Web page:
The dysgenesis hypothesis purports that there is some preexisting structural abnormality in the brain that predisposes a child to febrile seizures, neuronal injury, and MTS. In addition to lowering the seizure threshold, dysgenesis is also thought to increase the susceptibility of the brain to the injurious effects of prolonged seizure activity and hence, MTS.
This discussion will be limited to microdysgenesis of the temporal lobe and hippocampal dysgenesis. Gross dysgenesis, such as hemimegalencephaly, gyral malformations, and gross heterotopias, is rarely a cause of mesial temporal lobe epilepsy, is uncommonly associated with MTS, and will not be discussed further. As the name implies, hippocampal dysgenesis involves structural abnormalities of one or both hippocampi. Microdysgenesis, as described in resected temporal lobe specimens of subjects with TLE, consists of tiny microscopic areas with varied structural abnormalities scattered throughout the temporal cortex and white matter. Multiple investigators have described microdysgenesis as a common accompaniment of TLE with MTS.
Four of the more common histological characteristics of microdysgenesis in the TLE literature include perivascular clustering of oligodendroglia in white matter, clustering of neurons, often with abnormal morphology, in cortical layers II–VI, an excess of heterotopic neurons (>10) in the deep white matter, and the presence of glioneuronal hamartia (8,9). The significance of these changes is mysterious and the causes are unknown. Although there are many published reports of microdysgenesis in patients with TLE, very few included blinded observers and randomized control tissue specimens for comparison. In one carefully executed study, Kasper et al. (9) examined tissue specimens from 29 control and 47 TLE cases for 15 separate features of microdysgenesis. The results revealed that only the four features named above were significantly increased in TLE specimens. Each of the four features was present in 17–30% of the TLE specimens and 30 of 47 patients with TLE had one or more. These data indicate that there was a strong association between microdysgenesis and TLE in this subpopulation of patients with MTS.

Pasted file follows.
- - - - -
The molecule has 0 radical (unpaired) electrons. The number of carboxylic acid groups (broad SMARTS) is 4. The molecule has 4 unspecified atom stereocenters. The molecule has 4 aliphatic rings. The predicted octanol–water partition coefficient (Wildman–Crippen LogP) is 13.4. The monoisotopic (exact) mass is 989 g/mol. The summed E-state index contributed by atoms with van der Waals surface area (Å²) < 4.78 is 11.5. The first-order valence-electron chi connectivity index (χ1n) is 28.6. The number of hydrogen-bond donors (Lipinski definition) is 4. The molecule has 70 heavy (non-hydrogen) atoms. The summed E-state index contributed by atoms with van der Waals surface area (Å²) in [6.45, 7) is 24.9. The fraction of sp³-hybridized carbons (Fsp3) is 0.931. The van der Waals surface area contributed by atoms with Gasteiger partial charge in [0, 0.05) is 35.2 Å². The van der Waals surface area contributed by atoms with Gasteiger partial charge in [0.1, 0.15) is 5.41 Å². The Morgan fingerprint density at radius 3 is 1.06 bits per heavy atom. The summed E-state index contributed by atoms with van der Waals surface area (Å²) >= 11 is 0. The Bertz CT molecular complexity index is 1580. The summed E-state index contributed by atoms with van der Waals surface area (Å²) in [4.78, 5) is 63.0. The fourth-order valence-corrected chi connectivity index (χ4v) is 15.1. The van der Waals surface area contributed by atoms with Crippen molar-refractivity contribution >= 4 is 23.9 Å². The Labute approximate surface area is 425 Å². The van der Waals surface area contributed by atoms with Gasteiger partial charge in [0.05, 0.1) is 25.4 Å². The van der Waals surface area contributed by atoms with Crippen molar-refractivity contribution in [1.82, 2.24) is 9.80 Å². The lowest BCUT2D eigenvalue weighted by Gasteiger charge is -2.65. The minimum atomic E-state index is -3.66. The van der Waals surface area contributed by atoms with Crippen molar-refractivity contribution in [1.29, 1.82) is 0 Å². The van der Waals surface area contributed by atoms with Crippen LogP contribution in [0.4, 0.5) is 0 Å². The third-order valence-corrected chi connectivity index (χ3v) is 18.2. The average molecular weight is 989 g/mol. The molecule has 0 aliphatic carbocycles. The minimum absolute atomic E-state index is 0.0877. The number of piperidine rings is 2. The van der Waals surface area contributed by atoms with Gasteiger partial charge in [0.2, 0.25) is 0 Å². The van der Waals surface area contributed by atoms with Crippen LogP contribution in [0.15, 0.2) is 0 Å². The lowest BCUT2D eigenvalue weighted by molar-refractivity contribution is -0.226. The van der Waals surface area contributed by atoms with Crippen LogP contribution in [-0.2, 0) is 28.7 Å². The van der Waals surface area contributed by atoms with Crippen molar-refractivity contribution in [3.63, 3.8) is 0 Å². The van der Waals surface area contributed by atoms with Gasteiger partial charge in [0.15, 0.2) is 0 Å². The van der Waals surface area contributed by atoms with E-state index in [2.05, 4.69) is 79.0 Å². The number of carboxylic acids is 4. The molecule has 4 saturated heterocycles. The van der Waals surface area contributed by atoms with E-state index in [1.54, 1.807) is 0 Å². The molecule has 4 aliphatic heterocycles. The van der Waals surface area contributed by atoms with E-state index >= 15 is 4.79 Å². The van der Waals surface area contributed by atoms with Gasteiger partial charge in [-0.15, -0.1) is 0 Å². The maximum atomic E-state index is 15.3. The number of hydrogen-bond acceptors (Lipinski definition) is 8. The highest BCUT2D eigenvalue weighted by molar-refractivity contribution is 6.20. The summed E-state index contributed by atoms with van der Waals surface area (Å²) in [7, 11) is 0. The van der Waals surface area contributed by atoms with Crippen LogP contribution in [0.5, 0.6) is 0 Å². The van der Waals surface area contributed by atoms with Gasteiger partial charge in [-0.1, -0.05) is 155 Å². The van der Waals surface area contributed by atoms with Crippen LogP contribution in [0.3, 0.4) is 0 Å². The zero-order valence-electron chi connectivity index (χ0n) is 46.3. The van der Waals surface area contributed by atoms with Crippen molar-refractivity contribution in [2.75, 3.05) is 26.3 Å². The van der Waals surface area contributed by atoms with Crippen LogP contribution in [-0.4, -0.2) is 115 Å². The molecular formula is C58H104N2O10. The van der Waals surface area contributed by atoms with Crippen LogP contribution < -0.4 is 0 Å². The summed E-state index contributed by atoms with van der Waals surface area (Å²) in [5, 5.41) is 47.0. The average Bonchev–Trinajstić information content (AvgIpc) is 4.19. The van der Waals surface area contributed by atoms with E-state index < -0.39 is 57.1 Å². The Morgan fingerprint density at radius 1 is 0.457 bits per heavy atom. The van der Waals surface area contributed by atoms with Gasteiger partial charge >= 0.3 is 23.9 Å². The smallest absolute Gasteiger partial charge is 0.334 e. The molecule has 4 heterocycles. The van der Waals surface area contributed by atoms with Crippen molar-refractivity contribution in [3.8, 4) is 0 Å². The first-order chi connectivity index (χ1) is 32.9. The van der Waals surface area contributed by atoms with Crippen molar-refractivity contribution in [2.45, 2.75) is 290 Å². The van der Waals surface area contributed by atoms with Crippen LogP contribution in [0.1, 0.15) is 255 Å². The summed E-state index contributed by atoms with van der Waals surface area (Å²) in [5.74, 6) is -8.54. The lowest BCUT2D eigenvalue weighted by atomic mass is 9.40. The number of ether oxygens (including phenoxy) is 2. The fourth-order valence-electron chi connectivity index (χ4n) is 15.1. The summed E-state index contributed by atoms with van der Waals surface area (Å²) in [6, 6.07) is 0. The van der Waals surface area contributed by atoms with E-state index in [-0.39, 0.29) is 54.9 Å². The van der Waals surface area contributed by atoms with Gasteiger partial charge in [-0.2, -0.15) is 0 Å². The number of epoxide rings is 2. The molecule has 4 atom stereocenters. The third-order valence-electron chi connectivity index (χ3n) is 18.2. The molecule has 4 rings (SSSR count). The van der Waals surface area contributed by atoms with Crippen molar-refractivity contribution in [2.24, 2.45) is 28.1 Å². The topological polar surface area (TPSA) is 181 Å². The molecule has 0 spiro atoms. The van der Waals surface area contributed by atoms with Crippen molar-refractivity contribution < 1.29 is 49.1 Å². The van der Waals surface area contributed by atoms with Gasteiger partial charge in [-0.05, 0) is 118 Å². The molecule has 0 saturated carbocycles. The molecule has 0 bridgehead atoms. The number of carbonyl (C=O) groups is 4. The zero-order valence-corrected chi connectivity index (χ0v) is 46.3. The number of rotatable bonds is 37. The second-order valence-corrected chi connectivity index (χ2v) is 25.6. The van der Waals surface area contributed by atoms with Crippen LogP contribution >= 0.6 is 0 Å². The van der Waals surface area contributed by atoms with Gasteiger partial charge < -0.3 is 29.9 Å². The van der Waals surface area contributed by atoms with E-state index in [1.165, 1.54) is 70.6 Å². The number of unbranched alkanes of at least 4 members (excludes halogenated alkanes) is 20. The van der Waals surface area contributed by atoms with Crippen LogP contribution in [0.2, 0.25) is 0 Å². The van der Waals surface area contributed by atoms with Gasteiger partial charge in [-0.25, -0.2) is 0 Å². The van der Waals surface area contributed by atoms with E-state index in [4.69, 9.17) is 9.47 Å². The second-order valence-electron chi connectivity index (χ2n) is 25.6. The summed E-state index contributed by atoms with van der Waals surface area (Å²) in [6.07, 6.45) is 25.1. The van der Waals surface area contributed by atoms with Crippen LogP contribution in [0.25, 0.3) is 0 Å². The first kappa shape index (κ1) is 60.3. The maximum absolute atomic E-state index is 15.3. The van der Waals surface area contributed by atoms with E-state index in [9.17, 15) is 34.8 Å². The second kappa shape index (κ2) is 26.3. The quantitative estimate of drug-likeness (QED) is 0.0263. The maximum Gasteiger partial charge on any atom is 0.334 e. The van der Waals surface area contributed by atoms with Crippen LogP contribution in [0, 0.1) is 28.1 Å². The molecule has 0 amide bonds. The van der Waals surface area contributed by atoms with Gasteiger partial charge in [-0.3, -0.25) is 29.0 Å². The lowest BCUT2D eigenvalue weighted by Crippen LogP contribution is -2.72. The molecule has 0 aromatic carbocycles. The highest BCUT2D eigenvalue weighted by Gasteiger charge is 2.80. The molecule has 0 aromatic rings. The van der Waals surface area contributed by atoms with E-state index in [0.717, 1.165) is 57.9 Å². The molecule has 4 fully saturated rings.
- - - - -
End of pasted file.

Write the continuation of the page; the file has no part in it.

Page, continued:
If microdysgenesis were playing a decisive role in increasing susceptibility to febrile seizures, neuronal injury, and MTS, one would expect to see microdysgenesis more frequently in TLE patients with a history of febrile seizures than in those without such a history. This, however, has not proven to be the case. Pathological reports from 33 children with TLE, 15 with and 18 without a history of febrile convulsions, demonstrated no significant difference in the incidence of microdysgenesis between the two groups (see Fig. 3) (10).
Finally, the pathological significance of several of these abnormalities could be questioned based on recent neuropathological findings. Careful stereological study of surgical specimens has revealed an increase in the size and packing density of neurons in the temporal neocortex and white matter of patients with TLE and MTS (11). It seems possible that these changes, which accompany temporal lobe atrophy in TLE, could give the false impression of abnormal cortical neuronal clustering and increased white matter neuronal counts. Glioneuronal hamartias have also recently been reported in the amygdala and temporal horn of the lateral ventricle in a high percentage of nonepileptic controls (8).
Taken together, the available evidence suggests that of the role of temporal lobe microdysgenesis in febrile seizures and MTS must be viewed with some skepticism. Future studies will need to employ rigid controls to judge the significance of these features of microdysgenesis in TLE.
Dysgenesis limited to the hippocampus, usually noted on MRI, has been reported sporadically in subjects with TLE and MTS (12). However, in 1998, Fernandez and coworkers described two families in which multiple members had experienced at least one simple febrile seizure. All family members with febrile seizures, and some without, had characteristic MRI abnormalities of the left hippocampi. MRI volumetric measurements revealed smaller left hippocampi in all affected family members when compared with a control group. Affected members of Family A often had, in addition to smaller left hippocampi, loss of internal architecture and flattened hippocampal formations without abnormal T2 signal intensity. Only one member of each family had MTS and TLE (13). Each of these two subjects had experienced either 25 (Family B) or >50 (Family A) febrile seizures before 4 and 10 years of age, respectively, and had documented hippocampal sclerosis. These findings suggested that subtle, preexisting familial hippocampal dysgenesis may predispose individuals to febrile seizures and, in rare instances, to the subsequent development of MTS if febrile seizures are repetitive and numerous.